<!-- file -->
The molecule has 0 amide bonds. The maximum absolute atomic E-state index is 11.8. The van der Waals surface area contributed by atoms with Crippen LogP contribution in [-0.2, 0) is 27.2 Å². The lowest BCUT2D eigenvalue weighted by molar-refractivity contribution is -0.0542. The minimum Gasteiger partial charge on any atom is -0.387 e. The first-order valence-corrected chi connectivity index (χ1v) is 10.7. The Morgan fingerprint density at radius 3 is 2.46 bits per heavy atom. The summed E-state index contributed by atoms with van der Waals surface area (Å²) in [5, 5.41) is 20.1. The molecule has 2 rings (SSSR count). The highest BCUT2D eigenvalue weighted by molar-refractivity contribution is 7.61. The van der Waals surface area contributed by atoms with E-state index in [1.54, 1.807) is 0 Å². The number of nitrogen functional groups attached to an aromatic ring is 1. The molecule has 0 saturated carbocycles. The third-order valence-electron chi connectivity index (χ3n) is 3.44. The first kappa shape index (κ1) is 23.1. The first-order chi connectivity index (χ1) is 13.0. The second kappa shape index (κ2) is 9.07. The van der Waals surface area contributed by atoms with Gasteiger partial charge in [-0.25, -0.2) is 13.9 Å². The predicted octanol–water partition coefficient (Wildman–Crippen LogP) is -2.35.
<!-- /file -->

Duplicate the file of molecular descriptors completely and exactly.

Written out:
The molecule has 0 amide bonds. The maximum absolute atomic E-state index is 11.8. The van der Waals surface area contributed by atoms with Crippen LogP contribution in [-0.2, 0) is 27.2 Å². The lowest BCUT2D eigenvalue weighted by molar-refractivity contribution is -0.0542. The minimum Gasteiger partial charge on any atom is -0.387 e. The first-order valence-corrected chi connectivity index (χ1v) is 10.7. The Morgan fingerprint density at radius 3 is 2.46 bits per heavy atom. The summed E-state index contributed by atoms with van der Waals surface area (Å²) in [5, 5.41) is 20.1. The molecule has 2 rings (SSSR count). The highest BCUT2D eigenvalue weighted by molar-refractivity contribution is 7.61. The van der Waals surface area contributed by atoms with E-state index in [1.54, 1.807) is 0 Å². The number of nitrogen functional groups attached to an aromatic ring is 1. The molecule has 0 saturated carbocycles. The third-order valence-electron chi connectivity index (χ3n) is 3.44. The first kappa shape index (κ1) is 23.1. The first-order chi connectivity index (χ1) is 13.0. The second kappa shape index (κ2) is 9.07. The van der Waals surface area contributed by atoms with Gasteiger partial charge in [-0.25, -0.2) is 13.9 Å². The predicted octanol–water partition coefficient (Wildman–Crippen LogP) is -2.35.